What’s public is what matters

It is the public display of drunkenness that matters, not the private display. Thus, dealing with a drug or alcohol problem is figuring out how to limit the public display – not how to sober up.

Secrets take priority over connecting with peers and therapists

Keeping the family secrets is viewed as a valued act of personal loyalty, rather than as perpetuating separation between us, our counselors, and peers, who perceive our “loyalty” as distant and withholding.

A no-win situation

Keeping secrets is also a no-win situation: “I can’t talk about what it is like to be me. But I can’t get help if I don’t talk.”

 

Ultimately, it’s tough to maintain the appearance that we are fine when we are in a treatment center because our life is a mess and our use is out of control. But many prefer to ignore these facts, perhaps because the alternative is too scary and holding on to the outward manifestations of success is all we have left.

Escaping social rules and expectations? Or not!

“That ain’t me. I’m not a creature of my upbringing. In fact, I am doing things differently from what I learned as a child.”

 

You may say that. But not so fast. Family and past experiences are very influential, particularly when overusing drugs and alcohol or returning from treatment to the same environment but without our “helpers.” In these stressful situations, the ingrained behaviors and relationship ties, often at an unconscious level, take control and steer us into trouble spots. Too many cannot give up or postpone pre-recovery activities (e.g., the weekly lunch at the country club, fundraiser, hunting trip, etc.), and relapse is around the corner.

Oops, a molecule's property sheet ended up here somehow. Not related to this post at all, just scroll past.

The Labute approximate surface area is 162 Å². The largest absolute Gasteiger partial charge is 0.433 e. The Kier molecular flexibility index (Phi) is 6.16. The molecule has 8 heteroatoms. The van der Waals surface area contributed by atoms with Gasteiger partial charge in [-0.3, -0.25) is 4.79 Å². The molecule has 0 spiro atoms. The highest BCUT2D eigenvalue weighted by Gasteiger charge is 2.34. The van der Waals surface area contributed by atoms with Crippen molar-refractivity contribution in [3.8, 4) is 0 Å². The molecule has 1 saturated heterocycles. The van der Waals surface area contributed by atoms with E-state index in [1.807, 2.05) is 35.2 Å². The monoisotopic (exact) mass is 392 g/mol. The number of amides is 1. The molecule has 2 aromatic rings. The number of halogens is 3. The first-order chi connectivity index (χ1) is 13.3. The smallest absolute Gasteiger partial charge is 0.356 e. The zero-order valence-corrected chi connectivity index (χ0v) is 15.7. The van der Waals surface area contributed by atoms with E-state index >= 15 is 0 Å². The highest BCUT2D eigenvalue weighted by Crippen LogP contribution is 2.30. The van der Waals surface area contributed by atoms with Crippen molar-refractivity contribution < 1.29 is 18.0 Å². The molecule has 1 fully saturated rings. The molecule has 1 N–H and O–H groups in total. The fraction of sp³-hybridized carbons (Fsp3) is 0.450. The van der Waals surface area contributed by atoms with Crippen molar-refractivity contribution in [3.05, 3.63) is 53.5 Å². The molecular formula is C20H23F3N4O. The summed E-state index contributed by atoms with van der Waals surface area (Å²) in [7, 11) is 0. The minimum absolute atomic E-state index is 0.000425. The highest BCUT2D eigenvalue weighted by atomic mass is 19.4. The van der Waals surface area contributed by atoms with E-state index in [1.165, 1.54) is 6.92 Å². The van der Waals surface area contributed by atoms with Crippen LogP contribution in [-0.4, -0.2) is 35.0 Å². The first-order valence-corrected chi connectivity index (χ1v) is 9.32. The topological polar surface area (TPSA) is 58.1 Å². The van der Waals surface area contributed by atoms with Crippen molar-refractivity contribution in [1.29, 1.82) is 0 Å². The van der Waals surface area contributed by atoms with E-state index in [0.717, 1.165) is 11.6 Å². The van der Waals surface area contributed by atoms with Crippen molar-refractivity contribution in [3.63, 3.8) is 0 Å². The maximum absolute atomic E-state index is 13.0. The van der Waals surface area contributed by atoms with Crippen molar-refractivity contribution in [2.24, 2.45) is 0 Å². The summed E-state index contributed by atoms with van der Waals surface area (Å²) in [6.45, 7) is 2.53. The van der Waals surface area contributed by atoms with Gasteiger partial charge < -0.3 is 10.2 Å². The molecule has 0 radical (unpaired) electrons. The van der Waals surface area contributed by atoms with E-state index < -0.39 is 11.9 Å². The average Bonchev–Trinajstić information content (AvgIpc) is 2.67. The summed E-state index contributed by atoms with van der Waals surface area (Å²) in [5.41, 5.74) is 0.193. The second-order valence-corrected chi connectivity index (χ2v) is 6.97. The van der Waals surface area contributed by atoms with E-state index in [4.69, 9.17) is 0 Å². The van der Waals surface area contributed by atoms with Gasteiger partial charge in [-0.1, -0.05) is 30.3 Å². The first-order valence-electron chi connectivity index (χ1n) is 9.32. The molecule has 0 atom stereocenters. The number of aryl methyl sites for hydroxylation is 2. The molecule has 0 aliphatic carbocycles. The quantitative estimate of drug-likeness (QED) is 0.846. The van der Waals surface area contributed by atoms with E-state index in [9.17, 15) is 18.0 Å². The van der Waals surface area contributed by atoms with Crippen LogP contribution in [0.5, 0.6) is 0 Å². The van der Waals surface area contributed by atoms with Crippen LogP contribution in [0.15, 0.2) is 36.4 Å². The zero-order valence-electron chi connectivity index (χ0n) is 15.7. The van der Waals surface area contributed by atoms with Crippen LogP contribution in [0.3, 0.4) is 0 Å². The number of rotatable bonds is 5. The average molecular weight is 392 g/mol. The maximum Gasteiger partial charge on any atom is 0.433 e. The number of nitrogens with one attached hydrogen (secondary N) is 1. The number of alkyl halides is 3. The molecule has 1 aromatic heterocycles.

For those whose identity is centered on rejecting the rules, we often fail to recognize a real element of belonging is knowing what the rules are – whether we choose to obey them or not. This is a common experience for many addicts who perceive themselves as rebels or marching to a different drummer but who are still dependent on the monthly check.

Learning a new culture

As mentioned, this blog is about how cultural and social rules inhibit our recognition of addiction and keep us sick or in relapse mode. Learning a new culture – the culture of recovery – is key to overcoming the power of norms and expectations that perpetuate our disease. Other practices include building intuition (learning to access your heart and feelings, rather than the voices of others) and spirituality (connecting with a power outside of ourselves, not the expectations of others). Neither is a quick fix and both require almost daily focus to be successful. More on these topics in future entries.

Helping addicts stay the course

Oct. 6th 2014

8 ways leverage works to improve outcomes

Today’s topic could be called “Why We Love Leverage.” That’s because we use it for many purposes, including compliance with treatment recommendations, signing releases, and drug testing. As mentioned in past blogs, programs for substance-dependent physicians use leverage for similar purposes and achieve spectacular results when compared to other approaches.

 

To refresh: A high percentage of people who need treatment do not believe they need it and do not perceive themselves as having a problem with alcohol or drug use. Therefore, they are resistant to being forced into treatment. Adopting a leverage-based approach allows the family, working with their professional, to adopt a long-term strategy to address the addiction, including chipping away at the self-perception problem over many weeks, if not months. Continued pressure provides situations for the addict to develop insight into the disease over the stages of recovery.

 

Currently, no treatment center offers the medical board model to non-physicians, so we adapt and modify their model. Here’s why leverage is needed and how it works.

1. To help the addict complete the stages of recovery.

A recent article in a professional addiction journal discussed the developmental approach to recovery and the six stages to achieving stable remission[1]:

  • Transition – Recognition of Addiction
  • Stabilization – Recuperation
  • Early Recovery – Changing Addictive Thoughts, Feelings and Behaviors
  • Middle Recovery – Lifestyle Balance
  • Late Recovery – Family of Origin Issues
  • Maintenance – Growth and Development

In our experience, this is a two-to-five-year process, depending on the progression of the disease, severity of use, and co-occurring conditions (trauma, abuse, learning, mental health, etc.).